2015 - WAEC Literature Past Questions & Answers - page 1

1
UNSEEN PROSE AND POETRY

Read the passage and the question

A modest two-room hut built of mud and roofed with straw graciously sheltered the Mensahs. One of the rooms advertised itself as a living room. The kind earthenware pot willingly kept company with four ever-smilling stools. The pot eternally contained cool water for guests. The second room was a warm-hearted bedroom without a bed. The poor pair had to sleep on bare straw mats on the polished dirt floor Some overwashed rags deputised for blankets and sheets and pillows. Two strong dry logs, facing each other like bitter rivals burned themselve out at night, not merly to keep the couple warm but mainly to ward off hungry mosquitoes and other hostile pests.
There was no door to ward off the cold night air. Some rude devices, however, were contrived to keep the room quite safe from prying eyes and curious domestic animals. Would any thief be ever tempted to peep into such a rude room of such a poor pair?

The expression 'such a rude room of such a poor pair' illustrates
A
onomatopoeia
B
pun
C
rhyme
D
alliteration
CORRECT OPTION: d
2
UNSEEN PROSE AND POETRY

Read the passage and the question

A modest two-room hut built of mud and roofed with straw graciously sheltered the Mensahs. One of the rooms advertised itself as a living room. The kind earthenware pot willingly kept company with four ever-smilling stools. The pot eternally contained cool water for guests. The second room was a warm-hearted bedroom without a bed. The poor pair had to sleep on bare straw mats on the polished dirt floor Some overwashed rags deputised for blankets and sheets and pillows. Two strong dry logs, facing each other like bitter rivals burned themselve out at night, not merly to keep the couple warm but mainly to ward off hungry mosquitoes and other hostile pests.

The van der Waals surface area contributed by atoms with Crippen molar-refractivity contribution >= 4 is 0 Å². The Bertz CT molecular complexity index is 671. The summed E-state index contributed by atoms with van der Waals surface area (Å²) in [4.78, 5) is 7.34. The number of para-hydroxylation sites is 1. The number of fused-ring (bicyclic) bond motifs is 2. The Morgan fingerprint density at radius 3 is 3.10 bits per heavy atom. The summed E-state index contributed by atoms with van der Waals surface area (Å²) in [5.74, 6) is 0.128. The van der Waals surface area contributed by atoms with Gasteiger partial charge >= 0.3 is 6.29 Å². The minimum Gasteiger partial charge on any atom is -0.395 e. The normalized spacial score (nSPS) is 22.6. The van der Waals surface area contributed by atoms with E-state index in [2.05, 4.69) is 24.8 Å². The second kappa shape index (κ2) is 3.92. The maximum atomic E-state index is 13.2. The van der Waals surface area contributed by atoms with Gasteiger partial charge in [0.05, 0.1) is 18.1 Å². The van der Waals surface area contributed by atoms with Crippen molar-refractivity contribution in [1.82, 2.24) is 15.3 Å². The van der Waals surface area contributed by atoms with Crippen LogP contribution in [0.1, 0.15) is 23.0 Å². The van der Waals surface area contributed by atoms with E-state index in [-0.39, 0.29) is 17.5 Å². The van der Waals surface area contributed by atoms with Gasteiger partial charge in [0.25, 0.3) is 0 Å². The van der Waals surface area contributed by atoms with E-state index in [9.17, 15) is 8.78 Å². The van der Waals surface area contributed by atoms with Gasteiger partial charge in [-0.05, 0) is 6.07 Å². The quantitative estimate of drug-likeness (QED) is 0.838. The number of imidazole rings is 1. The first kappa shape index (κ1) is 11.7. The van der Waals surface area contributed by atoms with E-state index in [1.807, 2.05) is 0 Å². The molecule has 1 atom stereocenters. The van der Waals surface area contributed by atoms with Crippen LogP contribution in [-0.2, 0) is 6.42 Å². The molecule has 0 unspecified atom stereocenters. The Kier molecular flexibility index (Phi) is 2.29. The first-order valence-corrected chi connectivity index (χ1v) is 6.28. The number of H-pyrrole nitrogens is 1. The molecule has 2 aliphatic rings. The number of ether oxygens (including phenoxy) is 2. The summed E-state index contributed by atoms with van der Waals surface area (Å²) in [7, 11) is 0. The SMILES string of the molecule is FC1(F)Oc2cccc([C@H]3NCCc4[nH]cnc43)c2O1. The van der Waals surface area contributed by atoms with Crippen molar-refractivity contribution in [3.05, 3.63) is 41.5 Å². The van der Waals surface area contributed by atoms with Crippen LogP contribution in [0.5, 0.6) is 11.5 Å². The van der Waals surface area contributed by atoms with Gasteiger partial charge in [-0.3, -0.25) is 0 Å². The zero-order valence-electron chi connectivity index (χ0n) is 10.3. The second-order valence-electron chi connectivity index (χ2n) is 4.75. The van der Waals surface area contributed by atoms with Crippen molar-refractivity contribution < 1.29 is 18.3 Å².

There was no door to ward off the cold night air. Some rude devices, however, were contrived to keep the room quite safe from prying eyes and curious domestic animals. Would any thief be ever tempted to peep into such a rude room of such a poor pair?

The setting is
A
dawn
B
sunset
C
midday
D
night
CORRECT OPTION: d
3
Read the poem and answer the question

Proud mothers of the coming age,
'Tis good to find you now engage
Your minds and time your lives to raise
Above the level of bygone days.

'Tis good to see you play your part
With spirit and undaunted heart,
It gives young Afric's throbbing soul
A glimpse of a bright and glorious goals.

God bless you, mothers of our race,
God cause to shine on you His face;
And give you strength and all you crave
To bring forth sons and daughters brave

The rhyme scheme is
A
aabb ccdd eeff
B
abab abab aabb
C
abca abbc abab
D
abba abca abab
CORRECT OPTION: a
4
Read the poem and answer the question

Proud mothers of the coming age,
'Tis good to find you now engage
Your minds and time your lives to raise
Above the level of bygone days.

'Tis good to see you play your part
With spirit and undaunted heart,
It gives young Afric's throbbing soul
A glimpse of a bright and glorious goals.

God bless you, mothers of our race,
God cause to shine on you His face;
And give you strength and all you crave
To bring forth sons and daughters brave

The theme of the poem is
A
the love of mother
B
invoking the spirit of womanhood
C
admiration for women's hard work
D
the suffering of women
CORRECT OPTION: c
5
Read the poem and answer the question

Proud mothers of the coming age,
'Tis good to find you now engage
Your minds and time your lives to raise
Above the level of bygone days.

'Tis good to see you play your part
With spirit and undaunted heart,
It gives young Afric's throbbing soul
A glimpse of a bright and glorious goals.

God bless you, mothers of our race,
God cause to shine on you His face;
And give you strength and all you crave
To bring forth sons and daughters brave

The literary device used in line 7 is
A
conceit
B
personification
C
hyperbole
D
pathos
CORRECT OPTION: c
6
A speech in a play in which a character speaks his or her thoughts alone is
A
a monologue
B
an aside
C
an epilogue
D
a soliloquy
CORRECT OPTION: d
7
In literature, repetition is used essentially for
A
rhyme
B
suspense
C
allusion
D
emphasis
CORRECT OPTION: d
8
The pattern of a poem without reference to its content is referred to as the
A
limerick
B
metre
C
free verse
D
form
CORRECT OPTION: d
9
The performers in a play constitute the
A
chorus
B
characters
C
audience
D
east
CORRECT OPTION: d
10
Read the stanza and the question
Pan, O great Pan, to thee
Thus do we sing!
Thou who keep'st chaste and free
As the young spring:
Ever be thy honour spake
From that place the more is broke
To the place day doth unyoke

The stanza is an example of
A
appellation
B
apostrophe
C
euphemism
D
elegy
CORRECT OPTION: b
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